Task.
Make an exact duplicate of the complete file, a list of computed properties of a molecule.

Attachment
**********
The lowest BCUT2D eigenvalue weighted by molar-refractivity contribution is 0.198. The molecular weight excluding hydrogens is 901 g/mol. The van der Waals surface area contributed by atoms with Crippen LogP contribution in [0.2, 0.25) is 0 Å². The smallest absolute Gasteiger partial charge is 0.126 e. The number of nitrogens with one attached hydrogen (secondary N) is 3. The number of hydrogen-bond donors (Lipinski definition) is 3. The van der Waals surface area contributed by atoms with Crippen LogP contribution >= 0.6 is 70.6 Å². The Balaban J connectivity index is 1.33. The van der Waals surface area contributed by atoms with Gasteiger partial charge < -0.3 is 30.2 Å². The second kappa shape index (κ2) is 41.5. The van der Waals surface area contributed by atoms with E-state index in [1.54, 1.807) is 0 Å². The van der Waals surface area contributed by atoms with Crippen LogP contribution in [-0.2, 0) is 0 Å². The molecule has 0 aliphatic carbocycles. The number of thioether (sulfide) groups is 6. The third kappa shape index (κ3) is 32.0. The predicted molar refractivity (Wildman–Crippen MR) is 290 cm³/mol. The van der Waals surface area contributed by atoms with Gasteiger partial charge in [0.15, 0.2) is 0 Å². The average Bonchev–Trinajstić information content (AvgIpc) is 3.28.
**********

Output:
The lowest BCUT2D eigenvalue weighted by molar-refractivity contribution is 0.198. The molecular weight excluding hydrogens is 901 g/mol. The van der Waals surface area contributed by atoms with Crippen LogP contribution in [0.2, 0.25) is 0 Å². The smallest absolute Gasteiger partial charge is 0.126 e. The number of nitrogens with one attached hydrogen (secondary N) is 3. The number of hydrogen-bond donors (Lipinski definition) is 3. The van der Waals surface area contributed by atoms with Crippen LogP contribution >= 0.6 is 70.6 Å². The Balaban J connectivity index is 1.33. The van der Waals surface area contributed by atoms with Gasteiger partial charge < -0.3 is 30.2 Å². The second kappa shape index (κ2) is 41.5. The van der Waals surface area contributed by atoms with E-state index in [1.54, 1.807) is 0 Å². The van der Waals surface area contributed by atoms with Crippen LogP contribution in [-0.2, 0) is 0 Å². The molecule has 0 aliphatic carbocycles. The number of thioether (sulfide) groups is 6. The third kappa shape index (κ3) is 32.0. The predicted molar refractivity (Wildman–Crippen MR) is 290 cm³/mol. The van der Waals surface area contributed by atoms with Gasteiger partial charge in [0.15, 0.2) is 0 Å². The average Bonchev–Trinajstić information content (AvgIpc) is 3.28.